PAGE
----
If you are new to the hobby and have heard or seen these three letters being tossed around, and you aren’t sure as to what it means, well then. Buckle up as you’ve just come across one of the most important acronyms in the world of Airsoft. So before we answer what FPS is good for airsoft, let's talk about those three letters.
FPS is so significant that it governs the rules within the sport, the gameplay of which a referee chooses to run. Most importantly, your style of play. Run in head first, assault on all fronts, or take a more cautious approach, doing reconnaissance as the ever-so-popular Sniper. But before we get into how it is so influential, we must answer a very important question to our newcomers.
What is FPS?
To put it simply, FPS stands for ‘feet per second’. Used as a means of measuring the muzzle velocity of a BB (6mm pellets) as it leaves the barrel of an Airsoft replica. It can be measured by using a chronograph.
Some countries measure velocity using "meters per second", or m/s. Converting FPS to m/s is simply dividing by 3.3. So 330fps equals 100m/s. But internationally, all airsoft players universally understand FPS.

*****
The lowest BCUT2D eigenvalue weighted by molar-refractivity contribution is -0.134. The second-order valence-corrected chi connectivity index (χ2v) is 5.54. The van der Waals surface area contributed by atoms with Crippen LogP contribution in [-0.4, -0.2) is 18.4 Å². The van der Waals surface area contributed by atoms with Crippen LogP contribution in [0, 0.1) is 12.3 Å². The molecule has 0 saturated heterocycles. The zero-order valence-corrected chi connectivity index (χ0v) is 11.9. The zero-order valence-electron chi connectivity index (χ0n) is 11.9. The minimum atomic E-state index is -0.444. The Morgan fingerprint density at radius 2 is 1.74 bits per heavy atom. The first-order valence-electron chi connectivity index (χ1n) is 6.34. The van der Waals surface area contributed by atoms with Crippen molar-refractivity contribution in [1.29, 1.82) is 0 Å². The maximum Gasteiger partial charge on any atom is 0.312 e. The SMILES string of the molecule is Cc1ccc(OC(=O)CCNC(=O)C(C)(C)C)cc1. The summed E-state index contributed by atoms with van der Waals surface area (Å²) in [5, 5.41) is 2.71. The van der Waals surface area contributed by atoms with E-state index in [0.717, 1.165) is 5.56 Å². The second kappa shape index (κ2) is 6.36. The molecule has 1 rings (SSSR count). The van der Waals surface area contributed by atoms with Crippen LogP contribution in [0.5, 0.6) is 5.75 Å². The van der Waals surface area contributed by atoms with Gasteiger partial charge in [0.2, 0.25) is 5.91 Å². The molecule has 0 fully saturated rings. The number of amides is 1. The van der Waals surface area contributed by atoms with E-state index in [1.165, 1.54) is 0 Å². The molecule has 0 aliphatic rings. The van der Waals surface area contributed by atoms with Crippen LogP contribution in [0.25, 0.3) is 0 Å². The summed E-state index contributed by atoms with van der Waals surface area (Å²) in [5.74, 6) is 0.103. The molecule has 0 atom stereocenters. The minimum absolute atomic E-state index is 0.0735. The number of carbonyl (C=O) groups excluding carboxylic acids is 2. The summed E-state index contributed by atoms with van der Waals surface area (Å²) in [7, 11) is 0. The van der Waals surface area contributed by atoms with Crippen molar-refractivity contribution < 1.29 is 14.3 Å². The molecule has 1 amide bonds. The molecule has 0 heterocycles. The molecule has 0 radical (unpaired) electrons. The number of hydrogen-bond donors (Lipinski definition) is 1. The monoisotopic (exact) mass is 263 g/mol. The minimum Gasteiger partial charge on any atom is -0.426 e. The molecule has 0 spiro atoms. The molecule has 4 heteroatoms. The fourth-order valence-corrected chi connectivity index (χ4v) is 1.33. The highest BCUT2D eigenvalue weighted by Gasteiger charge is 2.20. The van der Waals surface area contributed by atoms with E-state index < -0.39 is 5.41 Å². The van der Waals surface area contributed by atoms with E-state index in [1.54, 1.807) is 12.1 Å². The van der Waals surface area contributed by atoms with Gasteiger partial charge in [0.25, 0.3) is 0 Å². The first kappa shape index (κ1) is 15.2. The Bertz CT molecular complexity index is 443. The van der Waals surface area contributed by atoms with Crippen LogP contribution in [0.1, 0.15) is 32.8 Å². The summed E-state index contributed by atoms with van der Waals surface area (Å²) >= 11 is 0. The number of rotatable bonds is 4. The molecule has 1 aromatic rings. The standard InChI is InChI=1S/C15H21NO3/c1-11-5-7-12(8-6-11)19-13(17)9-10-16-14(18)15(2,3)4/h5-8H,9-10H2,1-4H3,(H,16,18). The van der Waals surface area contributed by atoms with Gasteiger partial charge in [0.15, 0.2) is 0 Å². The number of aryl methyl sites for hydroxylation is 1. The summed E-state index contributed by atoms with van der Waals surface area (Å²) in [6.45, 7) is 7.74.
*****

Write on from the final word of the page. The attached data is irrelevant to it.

There are many variables as to how the FPS can change, such as the weight of the BB itself. So when one talks about FPS, they are mainly referring to the use of 0.20 gram BBs. For example, a lighter BB of 0.12g (very rare to find these days and mostly used on very low cost and low power Airsoft guns) travels a lot faster than a heavier one of 0.3g BBs so long as the propellant is unchanged.
What Does FPS Affect?
There are a lot of aspects to which FPS can affect but it really boils down to three aspects. Power, range and accuracy. To answer what FPS is good for airsoft, we are going to use the idea of ‘throwing a ball’. We'd like to believe you have all thrown at least 1 ball in your life. Whether we wanted to or was forced to in gym class.